“What’s your favorite thing about yourself?” she asked, wide smile on her face.
I just stood there. My eyebrows shot up.
“Wow,” I said.
Let me set the scene. This was at the end of a very full day at a school in Cranberry Township, PA. I had already led two assemblies, gone to lunch with ten people, signed 120 books and visited a classroom where I was asked questions like, “Would you rather wear a ballgown every day for a year or a belly-shirt on your birthday for the rest of your life?” (I LOVED the classroom visit questions, by the way!)
At the end of the assemblies I lead, I save time for the kids to ask me questions and oftentimes they ask about my favorite color, number, sport, hobby, food (it’s a medium rare steak) and other fairly trivial bits of information. Sometimes they’ll ask if I was ever bullied or if I wish I had two hands or if I remember when I realized not everybody is like me. So, at the end of this full day, at the end of the third assembly, when this adorable 2nd grade girl asked me my favorite thing about myself…I froze.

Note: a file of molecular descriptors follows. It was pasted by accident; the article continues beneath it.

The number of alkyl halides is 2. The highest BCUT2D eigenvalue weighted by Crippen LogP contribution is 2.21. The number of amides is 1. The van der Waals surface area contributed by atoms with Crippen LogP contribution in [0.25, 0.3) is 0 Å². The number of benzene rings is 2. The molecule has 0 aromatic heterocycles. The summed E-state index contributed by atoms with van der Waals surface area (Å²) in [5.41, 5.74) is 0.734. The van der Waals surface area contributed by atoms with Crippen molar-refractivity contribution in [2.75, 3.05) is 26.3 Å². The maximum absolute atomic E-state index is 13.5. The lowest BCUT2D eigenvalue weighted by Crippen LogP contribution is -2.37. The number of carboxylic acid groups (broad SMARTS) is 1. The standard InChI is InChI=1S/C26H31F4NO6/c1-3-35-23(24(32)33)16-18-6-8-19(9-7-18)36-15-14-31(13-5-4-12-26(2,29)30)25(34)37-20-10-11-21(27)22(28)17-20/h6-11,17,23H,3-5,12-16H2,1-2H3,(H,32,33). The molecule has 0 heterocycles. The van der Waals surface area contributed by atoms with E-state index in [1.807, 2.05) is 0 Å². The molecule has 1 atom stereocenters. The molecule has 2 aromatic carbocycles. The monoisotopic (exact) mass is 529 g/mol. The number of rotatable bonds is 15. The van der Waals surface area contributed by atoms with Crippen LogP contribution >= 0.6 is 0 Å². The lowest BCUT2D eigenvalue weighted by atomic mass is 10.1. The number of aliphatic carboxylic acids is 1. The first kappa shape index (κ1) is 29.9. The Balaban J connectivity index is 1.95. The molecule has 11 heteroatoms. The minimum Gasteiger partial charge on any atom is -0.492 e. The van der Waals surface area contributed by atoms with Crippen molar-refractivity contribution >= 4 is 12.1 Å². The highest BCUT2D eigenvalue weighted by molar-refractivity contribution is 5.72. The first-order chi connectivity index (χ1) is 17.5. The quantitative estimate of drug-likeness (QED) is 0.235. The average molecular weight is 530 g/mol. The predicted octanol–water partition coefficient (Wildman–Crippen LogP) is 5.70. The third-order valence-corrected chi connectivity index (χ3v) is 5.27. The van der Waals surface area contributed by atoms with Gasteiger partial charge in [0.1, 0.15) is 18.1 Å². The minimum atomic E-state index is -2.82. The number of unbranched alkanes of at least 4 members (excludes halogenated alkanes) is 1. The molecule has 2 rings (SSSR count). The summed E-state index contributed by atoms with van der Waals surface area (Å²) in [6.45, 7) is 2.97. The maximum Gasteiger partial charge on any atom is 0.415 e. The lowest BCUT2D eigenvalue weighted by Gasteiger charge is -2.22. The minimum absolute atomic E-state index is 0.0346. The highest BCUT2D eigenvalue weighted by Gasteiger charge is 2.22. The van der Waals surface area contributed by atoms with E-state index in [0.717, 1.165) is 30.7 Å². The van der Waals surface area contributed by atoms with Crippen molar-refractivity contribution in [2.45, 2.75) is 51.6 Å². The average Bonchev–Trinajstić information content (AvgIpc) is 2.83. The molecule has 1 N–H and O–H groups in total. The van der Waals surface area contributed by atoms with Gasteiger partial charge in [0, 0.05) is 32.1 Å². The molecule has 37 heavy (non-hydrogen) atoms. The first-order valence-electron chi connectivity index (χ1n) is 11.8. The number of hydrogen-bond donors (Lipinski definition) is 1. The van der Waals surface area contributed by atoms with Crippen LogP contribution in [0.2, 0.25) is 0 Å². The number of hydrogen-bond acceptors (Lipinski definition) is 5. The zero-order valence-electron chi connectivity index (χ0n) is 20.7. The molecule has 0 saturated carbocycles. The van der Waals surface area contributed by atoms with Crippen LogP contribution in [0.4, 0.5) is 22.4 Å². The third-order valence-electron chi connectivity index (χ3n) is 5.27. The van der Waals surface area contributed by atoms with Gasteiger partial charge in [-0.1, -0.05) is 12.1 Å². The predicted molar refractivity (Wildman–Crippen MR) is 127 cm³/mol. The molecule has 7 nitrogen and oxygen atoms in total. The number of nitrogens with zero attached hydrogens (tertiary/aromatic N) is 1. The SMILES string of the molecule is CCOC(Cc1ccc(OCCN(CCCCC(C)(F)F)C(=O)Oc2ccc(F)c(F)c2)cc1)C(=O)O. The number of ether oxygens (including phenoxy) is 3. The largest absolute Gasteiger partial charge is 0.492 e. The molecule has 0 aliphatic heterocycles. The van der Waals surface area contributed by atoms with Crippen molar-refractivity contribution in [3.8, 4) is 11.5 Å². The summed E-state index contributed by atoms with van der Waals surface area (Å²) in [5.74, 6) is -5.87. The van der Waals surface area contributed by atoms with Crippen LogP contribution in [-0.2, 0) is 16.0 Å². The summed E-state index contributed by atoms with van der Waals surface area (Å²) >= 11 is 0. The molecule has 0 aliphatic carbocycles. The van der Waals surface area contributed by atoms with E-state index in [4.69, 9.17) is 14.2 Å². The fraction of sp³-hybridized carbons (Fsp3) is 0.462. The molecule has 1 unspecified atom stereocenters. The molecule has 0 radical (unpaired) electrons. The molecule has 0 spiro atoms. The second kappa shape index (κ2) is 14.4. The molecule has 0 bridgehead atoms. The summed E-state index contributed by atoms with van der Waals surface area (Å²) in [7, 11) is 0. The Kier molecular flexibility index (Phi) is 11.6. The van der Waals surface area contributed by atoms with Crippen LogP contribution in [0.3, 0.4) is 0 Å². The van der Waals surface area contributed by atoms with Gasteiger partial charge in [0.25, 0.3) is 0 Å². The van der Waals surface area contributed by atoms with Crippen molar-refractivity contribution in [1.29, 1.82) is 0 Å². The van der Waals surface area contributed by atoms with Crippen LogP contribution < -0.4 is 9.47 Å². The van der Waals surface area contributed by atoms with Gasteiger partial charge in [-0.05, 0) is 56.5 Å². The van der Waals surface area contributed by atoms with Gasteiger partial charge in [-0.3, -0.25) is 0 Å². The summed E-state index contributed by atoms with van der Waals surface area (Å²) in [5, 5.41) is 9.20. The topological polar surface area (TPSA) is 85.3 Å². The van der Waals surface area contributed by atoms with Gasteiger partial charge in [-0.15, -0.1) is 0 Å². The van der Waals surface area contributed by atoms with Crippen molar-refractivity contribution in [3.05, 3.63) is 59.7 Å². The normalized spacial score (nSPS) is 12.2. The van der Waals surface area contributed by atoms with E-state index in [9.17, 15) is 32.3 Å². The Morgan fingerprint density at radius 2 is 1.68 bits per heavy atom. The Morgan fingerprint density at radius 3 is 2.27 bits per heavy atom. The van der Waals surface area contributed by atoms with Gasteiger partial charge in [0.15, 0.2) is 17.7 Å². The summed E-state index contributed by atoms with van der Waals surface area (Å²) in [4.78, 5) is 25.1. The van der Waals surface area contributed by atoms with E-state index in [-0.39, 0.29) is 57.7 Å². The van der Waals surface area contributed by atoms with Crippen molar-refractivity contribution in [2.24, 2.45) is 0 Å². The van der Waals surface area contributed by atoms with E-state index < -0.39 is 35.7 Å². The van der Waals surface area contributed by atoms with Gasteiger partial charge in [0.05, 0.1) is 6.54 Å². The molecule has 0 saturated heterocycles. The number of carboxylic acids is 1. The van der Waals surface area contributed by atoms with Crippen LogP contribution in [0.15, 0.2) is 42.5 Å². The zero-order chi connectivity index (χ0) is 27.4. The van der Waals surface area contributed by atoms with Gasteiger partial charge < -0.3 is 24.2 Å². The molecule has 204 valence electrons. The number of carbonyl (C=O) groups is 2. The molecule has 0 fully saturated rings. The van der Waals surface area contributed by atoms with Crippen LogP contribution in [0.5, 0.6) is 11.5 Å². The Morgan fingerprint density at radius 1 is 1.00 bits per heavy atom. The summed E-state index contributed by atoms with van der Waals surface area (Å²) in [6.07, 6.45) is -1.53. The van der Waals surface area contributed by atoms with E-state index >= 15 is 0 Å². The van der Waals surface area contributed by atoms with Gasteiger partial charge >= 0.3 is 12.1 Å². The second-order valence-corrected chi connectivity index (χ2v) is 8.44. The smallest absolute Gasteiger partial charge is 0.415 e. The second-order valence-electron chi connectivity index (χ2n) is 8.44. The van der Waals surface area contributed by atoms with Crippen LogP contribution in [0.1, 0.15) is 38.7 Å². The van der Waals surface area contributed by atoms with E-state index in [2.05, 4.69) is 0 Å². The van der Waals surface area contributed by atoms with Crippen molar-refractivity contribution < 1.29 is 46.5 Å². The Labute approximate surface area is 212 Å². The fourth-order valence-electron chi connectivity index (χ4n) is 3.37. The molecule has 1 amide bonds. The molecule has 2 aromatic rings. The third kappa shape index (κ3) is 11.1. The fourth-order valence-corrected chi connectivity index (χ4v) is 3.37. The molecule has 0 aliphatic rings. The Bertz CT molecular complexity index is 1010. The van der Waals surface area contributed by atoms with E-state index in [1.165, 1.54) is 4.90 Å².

I actually think I made her repeat it. It was jarring. I travel around the country telling whoever will listen that they’re awesome just the way they are. I challenge the audience at the end of my talk to think of one thing about themselves that’s different about themselves than anybody else and, if they happen to not like that thing, to try and think of a way to view it positively. I also challenge them to tell one friend one thing they think is awesome about them. Even so, I was taken aback and couldn’t think of anything about myself! I suddenly felt both self-conscious and arrogant.
I eventually stammered my way to an answer that’s actually true, though. I told her that I love my sense of humor and that I’m able to make people laugh. It brings me so much joy when I’m able to do that.
It really made me think, though. Why did it catch me so off-guard? Why did I have such a difficult time answering?
I think we’re kind of conditioned to think that liking something about ourselves is prideful or arrogant. But, that isn’t inherently true. It can be, and we have all experienced that, but it doesn’t have to be. In fact, it’s incredibly healthy to like who you are. We should all like who we are! And if we don’t, we have some work to do.
Clearly I have some work to do. And her question opened my eyes to that. It was a great reminder for me to do the work that leads to a healthy view of myself, so that I can authentically do the same for others. And honestly, that makes me really excited.
So…what’s YOUR favorite thing about YOU?!
(Thank you to everyone at Rowan Elementary for the incredible day!)